Feed Kids So They Have Energy and Feel Good

I always say I’m a lucky mom for many reasons – among these, Luke is a very even-keeled boy. Not too moody. Generally happy. He laughs a lot and is fun to be around, unless he doesn’t get enough sleep or hasn’t eaten in a long time. Part of his disposition I can safely attribute to genes, but he’s also a pretty good eater who enjoys a consistent energy supply throughout the day. When he rocks the boat and goes overboard with soda and/or sweets, his demeanor and attitude are impacted.

Energy for adults

It has taken me many years to appreciate the extent to which food affects my energy level throughout the day. That’s one reason I really liked this FitSugar article, “Foods That Zap Your Energy.” A sugary breakfast and high fat foods are among those included.

A blog post I wrote a while back, “The Secrets to a High Energy Day,” pretty much mirrors her thoughts. Included in my top 7 list:

  • Eat a balanced diet.
  • Don’t skip meals.
  • Don’t over-caffeinate.
  • Avoid an all-carb diet.
  • Think protein.
  • Watch the sugar.
  • Eat dinner earlier.

Do the rules change for kids?

If we, as adults, are carefully abiding by these rules to feel good and have energy, then why shouldn’t we apply the same ones for our children? If we wouldn’t want to eat chicken nuggets with a side of pasta because we know how we’d feel afterwards, then why serve this to our kids? Part of the challenge is overcoming some of today’s common temptations, such as McDonald’s happy meals, chocolate cereals, and restaurant kid menus, just to name a few. And sometimes it’s easier and simpler to pull something out of the freezer, warm it up and throw in on a plate. I know I’m guilty of this, especially when friends come over for dinner and not everyone likes curry salmon stir-fry!

However, if we know that our child’s mood and energy level may mirror what he just ate, maybe we’ll think twice and serve up something a bit healthier.

Tricks for kids

To eat healthy within the parameters of today’s norm, here are some tricks I try to implement in our household.

1. Think twice at breakfast time. Luke loves cereal for breakfast, Froot Loops included, and it’s hard to say no to something that is quick, easy, and contains a few added vitamins and minerals. The problem is that many cereals are sugary and most are quickly digested, leaving kids sapped for energy in a few hours or less. Though late morning snacks, discussed shortly, help offset the energy lull, some added protein at breakfast can help, too. Try feeding your little ones some toast with peanut butter if you’re in a hurry, and if time allows, scramble up an egg. The protein provides more lasting energy and helps avoid the late-morning meltdown.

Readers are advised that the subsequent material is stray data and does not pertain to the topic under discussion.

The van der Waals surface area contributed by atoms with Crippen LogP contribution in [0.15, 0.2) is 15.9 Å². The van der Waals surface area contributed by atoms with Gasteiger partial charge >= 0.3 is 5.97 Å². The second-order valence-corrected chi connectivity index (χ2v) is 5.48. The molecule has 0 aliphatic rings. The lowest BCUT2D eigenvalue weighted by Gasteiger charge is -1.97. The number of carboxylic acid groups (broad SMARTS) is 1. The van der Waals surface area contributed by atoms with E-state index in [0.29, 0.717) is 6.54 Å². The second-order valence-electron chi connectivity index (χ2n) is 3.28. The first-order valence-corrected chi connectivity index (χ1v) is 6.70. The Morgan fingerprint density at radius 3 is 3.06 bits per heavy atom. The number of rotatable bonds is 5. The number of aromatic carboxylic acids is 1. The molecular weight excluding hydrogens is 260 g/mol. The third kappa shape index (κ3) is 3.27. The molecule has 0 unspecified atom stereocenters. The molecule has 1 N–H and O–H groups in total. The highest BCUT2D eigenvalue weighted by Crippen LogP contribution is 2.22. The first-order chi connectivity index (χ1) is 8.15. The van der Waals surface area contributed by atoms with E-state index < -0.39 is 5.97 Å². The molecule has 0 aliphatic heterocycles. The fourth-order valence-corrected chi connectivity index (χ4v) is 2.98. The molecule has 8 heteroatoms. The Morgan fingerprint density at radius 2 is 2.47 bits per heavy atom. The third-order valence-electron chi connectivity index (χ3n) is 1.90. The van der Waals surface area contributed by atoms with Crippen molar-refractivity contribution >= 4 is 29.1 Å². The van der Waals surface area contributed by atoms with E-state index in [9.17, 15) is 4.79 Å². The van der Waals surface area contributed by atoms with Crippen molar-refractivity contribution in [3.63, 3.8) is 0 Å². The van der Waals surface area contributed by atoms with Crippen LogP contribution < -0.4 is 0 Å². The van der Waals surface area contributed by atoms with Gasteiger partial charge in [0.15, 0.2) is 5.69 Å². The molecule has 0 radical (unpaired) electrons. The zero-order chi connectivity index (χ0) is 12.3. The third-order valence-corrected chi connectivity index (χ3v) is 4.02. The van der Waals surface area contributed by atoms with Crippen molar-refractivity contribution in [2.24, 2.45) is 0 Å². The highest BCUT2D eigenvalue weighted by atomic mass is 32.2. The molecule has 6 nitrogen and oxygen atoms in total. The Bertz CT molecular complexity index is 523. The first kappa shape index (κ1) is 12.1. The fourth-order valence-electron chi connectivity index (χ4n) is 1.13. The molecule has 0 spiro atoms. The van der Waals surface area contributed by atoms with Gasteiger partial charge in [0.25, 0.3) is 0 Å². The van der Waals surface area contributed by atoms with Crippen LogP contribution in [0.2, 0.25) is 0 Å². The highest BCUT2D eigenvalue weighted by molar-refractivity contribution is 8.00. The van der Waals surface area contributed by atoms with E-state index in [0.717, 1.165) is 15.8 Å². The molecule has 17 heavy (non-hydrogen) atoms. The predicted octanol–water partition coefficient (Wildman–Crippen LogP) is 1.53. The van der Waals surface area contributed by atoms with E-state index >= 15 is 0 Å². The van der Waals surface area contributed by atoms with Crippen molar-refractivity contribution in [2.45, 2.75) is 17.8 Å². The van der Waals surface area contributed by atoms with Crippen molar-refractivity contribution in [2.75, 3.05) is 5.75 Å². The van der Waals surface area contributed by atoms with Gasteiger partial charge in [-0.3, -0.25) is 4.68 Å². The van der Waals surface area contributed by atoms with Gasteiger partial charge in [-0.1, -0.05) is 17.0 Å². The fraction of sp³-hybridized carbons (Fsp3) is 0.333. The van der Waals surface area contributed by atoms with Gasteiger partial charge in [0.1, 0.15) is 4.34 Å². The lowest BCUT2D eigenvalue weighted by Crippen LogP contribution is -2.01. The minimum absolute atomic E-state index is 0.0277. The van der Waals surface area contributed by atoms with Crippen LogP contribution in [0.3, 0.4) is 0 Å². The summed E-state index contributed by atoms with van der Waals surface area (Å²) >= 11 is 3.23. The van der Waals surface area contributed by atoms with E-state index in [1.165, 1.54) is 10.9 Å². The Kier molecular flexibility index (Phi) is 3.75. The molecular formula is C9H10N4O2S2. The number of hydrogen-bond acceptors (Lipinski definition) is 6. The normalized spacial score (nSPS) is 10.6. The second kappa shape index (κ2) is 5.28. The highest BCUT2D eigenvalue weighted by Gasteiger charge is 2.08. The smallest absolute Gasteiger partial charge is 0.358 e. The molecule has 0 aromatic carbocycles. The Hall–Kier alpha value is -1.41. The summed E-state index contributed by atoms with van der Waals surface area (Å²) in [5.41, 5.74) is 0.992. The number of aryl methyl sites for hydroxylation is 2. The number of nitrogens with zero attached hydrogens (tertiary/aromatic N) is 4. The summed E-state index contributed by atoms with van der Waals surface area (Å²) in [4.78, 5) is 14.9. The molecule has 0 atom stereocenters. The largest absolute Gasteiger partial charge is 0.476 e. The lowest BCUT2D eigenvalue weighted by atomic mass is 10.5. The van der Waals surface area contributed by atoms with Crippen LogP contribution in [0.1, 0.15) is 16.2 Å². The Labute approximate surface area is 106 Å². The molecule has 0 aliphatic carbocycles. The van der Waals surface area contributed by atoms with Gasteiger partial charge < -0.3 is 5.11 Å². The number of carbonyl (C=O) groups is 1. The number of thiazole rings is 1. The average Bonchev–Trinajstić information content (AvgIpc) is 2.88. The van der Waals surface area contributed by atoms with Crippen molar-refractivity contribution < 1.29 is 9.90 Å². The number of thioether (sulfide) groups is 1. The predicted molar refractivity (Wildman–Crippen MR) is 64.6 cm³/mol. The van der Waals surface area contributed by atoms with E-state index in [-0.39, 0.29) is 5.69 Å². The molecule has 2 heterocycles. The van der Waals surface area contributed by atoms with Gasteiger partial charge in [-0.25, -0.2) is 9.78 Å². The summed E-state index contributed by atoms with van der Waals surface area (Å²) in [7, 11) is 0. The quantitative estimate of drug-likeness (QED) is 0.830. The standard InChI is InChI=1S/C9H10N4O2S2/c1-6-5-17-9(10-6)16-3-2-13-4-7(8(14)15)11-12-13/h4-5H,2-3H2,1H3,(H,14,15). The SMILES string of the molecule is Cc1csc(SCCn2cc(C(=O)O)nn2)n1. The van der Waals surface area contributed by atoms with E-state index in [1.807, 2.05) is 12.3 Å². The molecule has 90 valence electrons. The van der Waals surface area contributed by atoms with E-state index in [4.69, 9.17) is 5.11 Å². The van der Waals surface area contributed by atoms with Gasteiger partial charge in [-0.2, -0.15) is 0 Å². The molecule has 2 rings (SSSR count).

2. Watch the fat. Whether it’s a sweet treat or something deep fried, there is research to indicate that fatty foods may be addictive. In fact, according to Sarah Klein at CNN Health, high-fat, high-calorie foods affect the brain in much the same way as cocaine and heroin. If children are only fed fatty items, they want more of the same – and sadly, vegetables and other healthy foods become less appealing. Another bonus of a balanced diet and variety is avoiding such an addiction!

3. Eat out less. Sure, there’s the occasional restaurant where the entrees include baked chicken and sautéed trout (when parents like myself jump for joy!), but most offer the usual fat-laden dishes. According to Nutrition Unplugged, the top ten items on kids’ menus, in order, are: Chicken fingers, grilled cheese sandwich, macaroni and cheese, burger, hot dog, cheeseburger, cheese pizza, corn dog, pizza, and spaghetti. Children naturally develop a palette for this cuisine, and it’s hard to break the habit if you eat out or takeout all the time.

4. Keep snacks healthy. Snacks are almost as challenging as kids’ menus, as it is tough to find a quick treat that also has a decent nutritional profile, too. Fruit is a good choice, as are nuts. Yogurt and cream cheese bagels are quick grabs that are a bit more redeeming that fruit roll-ups and chips. And another thing. Don’t fill up on snacks just before dinner, or else they’ll eat less of something more substantial and healthy. I have learned this lesson the hard way!

5. Be selective with desserts. I passed my sweet tooth along to Luke, and I probably do little in the way of eliminating or at least alleviating his love for chocolate. However, I am strict about when he eats sweets, making sure we avoid them between meals. Sugar on an empty stomach affects his mood, as blood glucose levels spike suddenly then crash quickly afterwards. If these sweet treats are served after a belly full of good food, this effect is not nearly as dramatic.

Melinda Hinson